Campaign to free Dontae Sharpe highlights the South's wrongful conviction crisis
North Carolina is where Henry McCollum and his half-brother Leon Brown, African Americans with intellectual disabilities, spent 31 years imprisoned for a rape and murder they did not commit. It is where another African-American man, Darryl Hunt, spent 19 years in prison for a murder and rape he did not commit. In all, there have been nine death-row exonerations in the state, six of them involving African-American men.
North Carolina is also the state where Dontae Sharpe, a 41-year-old African-American man, has spent the past 22 years in prison serving a life sentence for murder — even though there was no physical evidence connecting him to the crime. Sharpe, who has always maintained his innocence, was convicted solely based on the confession of two witnesses, one of whom was only 13 at the time and both of whom were pressured or paid to testify and have since recanted.
For over a year now, the North Carolina NAACP has been calling for Sharpe's release, and actions this week will amplify this call. On Thursday, the group will host a news conference outside the Johnston Correctional Institution where Sharpe is being detained. Later that day, advocates will gather outside the legislative building in Raleigh and march to the offices of Gov. Roy Cooper and Attorney General Josh Stein, both of whom have the authority to grant Sharpe's motion of release.
NAACP activists are also calling on people to sign a new online petition that was launched via Color of Change calling on Cooper, Stein and Pitt County District Attorney Kimberly Robb to release Sharpe.
"To ignore this injustice is to turn a blind eye to unearned imprisonment at the hands of and in the name of the state of North Carolina," the petition states. "As our elected leaders, we ask that you set right the injustice that was done to Mr. Sharpe."
Sharpe's mother, Sarah Blakeley, has been at the forefront advocating for her son's release. She says she taught him and his siblings from an early age that the truth prevails and to own up if they do something wrong, and that's why when her then-19-year-old son was facing life in prison on murder charges in 1995 he refused to confess to something he did not do by accepting a plea bargain that would have freed him with time served.
In the years since his conviction Sharpe has gained allies, including Duke Law School's Wrongful Convictions Clinic and the Innocence Project, whose efforts led a federal judge to deem their client innocent in 2010. But shortly after, the decision was overturned by the 4th U.S. Circuit Court of Appeals, and Sharpe has remained imprisoned. Among the attorneys currently working on his case are Caitlyn Swain with the North Carolina NAACP and Forward Justice, a law, policy, and strategy organization.
"I believe in Dontae's innocence and his character as a human being," Swain said in a recent speech to members of the North Carolina NAACP's Youth and College Division.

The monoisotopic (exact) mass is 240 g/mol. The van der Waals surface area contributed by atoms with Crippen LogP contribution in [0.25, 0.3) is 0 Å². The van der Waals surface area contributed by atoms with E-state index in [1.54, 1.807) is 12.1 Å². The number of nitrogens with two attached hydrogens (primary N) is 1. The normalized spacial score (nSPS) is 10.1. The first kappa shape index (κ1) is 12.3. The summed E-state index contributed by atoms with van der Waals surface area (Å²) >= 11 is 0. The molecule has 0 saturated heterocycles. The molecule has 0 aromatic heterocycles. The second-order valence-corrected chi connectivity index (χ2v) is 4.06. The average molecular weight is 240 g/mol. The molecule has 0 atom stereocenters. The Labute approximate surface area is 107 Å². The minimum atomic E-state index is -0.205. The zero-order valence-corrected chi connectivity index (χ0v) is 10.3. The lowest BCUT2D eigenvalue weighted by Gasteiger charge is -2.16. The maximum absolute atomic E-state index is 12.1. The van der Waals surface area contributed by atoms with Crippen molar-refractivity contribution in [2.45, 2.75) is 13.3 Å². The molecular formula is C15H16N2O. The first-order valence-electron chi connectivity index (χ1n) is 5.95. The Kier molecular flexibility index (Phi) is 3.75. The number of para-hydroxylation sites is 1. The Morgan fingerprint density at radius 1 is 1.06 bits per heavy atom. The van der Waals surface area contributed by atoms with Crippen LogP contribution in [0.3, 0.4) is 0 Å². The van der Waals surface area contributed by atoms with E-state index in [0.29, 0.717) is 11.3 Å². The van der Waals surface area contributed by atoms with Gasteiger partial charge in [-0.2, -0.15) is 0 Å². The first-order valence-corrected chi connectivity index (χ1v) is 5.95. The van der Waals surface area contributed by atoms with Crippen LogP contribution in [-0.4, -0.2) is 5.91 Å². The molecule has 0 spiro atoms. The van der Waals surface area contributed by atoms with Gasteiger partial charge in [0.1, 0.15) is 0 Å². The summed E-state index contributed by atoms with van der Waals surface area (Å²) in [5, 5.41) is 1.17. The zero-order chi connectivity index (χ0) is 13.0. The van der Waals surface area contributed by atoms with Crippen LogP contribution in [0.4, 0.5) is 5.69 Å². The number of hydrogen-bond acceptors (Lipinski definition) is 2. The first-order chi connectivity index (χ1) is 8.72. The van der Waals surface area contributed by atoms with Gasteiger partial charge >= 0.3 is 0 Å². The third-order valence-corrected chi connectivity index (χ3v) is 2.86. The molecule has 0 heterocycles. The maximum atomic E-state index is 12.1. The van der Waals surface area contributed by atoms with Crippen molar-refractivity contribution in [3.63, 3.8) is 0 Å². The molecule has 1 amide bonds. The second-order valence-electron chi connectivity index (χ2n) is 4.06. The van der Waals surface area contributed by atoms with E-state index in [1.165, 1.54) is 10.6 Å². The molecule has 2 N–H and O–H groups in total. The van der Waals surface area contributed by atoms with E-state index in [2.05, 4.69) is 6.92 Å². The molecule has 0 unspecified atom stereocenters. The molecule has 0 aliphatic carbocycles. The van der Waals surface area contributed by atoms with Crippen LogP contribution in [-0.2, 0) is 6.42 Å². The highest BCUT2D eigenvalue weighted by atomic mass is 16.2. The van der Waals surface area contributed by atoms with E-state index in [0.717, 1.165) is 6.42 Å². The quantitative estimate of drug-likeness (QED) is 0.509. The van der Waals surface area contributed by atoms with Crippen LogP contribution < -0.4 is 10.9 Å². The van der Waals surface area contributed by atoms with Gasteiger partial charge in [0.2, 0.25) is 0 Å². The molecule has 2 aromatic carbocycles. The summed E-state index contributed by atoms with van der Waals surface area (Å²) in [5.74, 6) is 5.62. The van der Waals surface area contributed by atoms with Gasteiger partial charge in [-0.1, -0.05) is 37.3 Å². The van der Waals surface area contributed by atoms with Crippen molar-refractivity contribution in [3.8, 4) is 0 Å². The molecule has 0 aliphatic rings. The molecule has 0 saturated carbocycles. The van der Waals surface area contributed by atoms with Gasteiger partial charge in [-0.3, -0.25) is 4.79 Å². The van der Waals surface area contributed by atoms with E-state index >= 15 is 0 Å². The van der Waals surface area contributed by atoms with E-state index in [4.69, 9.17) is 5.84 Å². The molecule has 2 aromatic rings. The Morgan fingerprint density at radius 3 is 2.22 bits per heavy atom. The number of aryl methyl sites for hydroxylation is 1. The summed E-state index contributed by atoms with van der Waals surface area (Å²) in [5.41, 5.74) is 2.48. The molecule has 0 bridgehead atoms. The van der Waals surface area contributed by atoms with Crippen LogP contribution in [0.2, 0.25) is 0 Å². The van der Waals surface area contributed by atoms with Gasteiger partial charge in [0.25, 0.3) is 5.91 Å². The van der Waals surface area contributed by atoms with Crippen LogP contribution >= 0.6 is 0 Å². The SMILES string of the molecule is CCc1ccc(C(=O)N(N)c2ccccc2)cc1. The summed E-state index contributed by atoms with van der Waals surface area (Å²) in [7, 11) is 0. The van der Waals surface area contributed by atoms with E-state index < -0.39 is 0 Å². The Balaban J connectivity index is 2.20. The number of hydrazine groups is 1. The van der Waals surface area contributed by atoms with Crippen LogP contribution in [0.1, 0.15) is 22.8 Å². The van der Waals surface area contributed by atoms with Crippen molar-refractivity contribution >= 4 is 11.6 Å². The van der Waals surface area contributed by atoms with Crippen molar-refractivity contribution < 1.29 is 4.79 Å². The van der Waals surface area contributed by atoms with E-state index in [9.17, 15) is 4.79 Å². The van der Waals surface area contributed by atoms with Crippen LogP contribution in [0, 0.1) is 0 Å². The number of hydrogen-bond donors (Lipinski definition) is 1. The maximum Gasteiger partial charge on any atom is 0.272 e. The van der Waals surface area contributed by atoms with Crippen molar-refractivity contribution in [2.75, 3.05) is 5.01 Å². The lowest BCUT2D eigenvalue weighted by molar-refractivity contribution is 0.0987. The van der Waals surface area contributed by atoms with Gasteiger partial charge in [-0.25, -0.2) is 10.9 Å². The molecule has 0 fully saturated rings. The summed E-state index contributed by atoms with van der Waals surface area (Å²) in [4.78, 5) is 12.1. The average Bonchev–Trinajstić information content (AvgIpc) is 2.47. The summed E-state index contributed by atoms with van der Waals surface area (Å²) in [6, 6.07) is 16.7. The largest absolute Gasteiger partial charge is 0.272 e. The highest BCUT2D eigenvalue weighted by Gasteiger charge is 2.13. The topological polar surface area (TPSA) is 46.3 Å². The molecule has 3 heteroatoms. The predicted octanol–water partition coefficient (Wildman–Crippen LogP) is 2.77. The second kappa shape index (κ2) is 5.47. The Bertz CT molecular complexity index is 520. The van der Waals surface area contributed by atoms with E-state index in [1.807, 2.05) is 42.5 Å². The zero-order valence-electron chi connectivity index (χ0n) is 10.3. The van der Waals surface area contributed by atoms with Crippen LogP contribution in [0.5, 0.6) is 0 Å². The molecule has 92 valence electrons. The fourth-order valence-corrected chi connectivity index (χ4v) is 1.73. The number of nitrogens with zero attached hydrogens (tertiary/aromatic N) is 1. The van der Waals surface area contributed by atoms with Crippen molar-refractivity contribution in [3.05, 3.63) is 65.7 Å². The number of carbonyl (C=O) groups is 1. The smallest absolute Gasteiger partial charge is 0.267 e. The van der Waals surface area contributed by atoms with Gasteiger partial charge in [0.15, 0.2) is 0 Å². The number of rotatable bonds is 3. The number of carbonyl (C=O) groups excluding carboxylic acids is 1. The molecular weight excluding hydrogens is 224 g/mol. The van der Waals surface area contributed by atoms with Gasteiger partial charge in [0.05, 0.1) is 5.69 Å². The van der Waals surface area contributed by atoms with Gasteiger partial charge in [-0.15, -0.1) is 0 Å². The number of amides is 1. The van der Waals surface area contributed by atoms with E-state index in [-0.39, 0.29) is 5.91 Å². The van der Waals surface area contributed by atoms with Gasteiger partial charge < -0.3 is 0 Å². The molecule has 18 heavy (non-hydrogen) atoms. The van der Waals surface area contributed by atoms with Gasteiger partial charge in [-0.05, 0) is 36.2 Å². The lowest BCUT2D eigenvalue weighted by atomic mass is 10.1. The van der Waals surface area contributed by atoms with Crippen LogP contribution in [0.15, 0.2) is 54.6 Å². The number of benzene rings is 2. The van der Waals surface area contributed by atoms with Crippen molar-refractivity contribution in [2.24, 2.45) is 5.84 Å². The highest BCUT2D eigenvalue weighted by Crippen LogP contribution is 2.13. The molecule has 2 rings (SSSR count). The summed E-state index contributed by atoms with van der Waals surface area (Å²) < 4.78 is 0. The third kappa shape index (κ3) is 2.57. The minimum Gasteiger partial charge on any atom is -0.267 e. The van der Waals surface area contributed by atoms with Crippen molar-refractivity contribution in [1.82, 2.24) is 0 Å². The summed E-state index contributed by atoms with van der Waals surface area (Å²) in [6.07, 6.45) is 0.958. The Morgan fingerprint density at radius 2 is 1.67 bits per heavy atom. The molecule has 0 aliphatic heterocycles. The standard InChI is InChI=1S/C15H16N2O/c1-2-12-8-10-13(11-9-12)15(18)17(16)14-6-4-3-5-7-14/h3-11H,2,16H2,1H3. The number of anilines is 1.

She stressed the need to change a criminal justice system that targets and wrongfully incarcerates a disproportionate number of Black and Brown youth. Sharpe, Brown, Hunt and McCollum were all teenagers when convicted.
The renewed effort to free Sharpe comes amid substantial new evidence showing the relationship between race and wrongful convictions — a report released last month by the National Registry of Exonerations at the Newkirk Center for Science and Society at the University of California at Irvine.
"Judging from exonerations, innocent black people are about seven times more likely to be convicted of murder than innocent white people," the report found.
Among its other findings:
- African Americans make up only 13 percent of the U.S. population but constitute 47 percent of the 1,900 exonerations listed in the national registry.
- Only about 15 percent of murders by African Americans involve white victims, but 31 percent of African Americans exonerated for murder were convicted of killing white people.
- Exonerations of innocent murder defendants take longer if the defendant is Black (14.2 years on average) than if he is white (11.2 years).
Many of these wrongful convictions were a result of outright racial discrimination, while others were a product of unconscious bias, the report found. They all point to a need to address a crisis that disproportionately affects African Americans.
The crisis is particularly evident across the South. 2016 was a record year for exonerations nationally with 167 people cleared of crimes they did not commit; 91 of those exonerated were Black, and 46 were both Black and from the South.
The region also leads in death-row exonerations specifically. Of the 157 people who have been freed from death row since 1976, over half — 81 — are from the South, and 26 are from Florida alone. Since 2012, eight death-row defendants who each spent at least 30 years in prison have been exonerated; all are Black men, and half are from the South.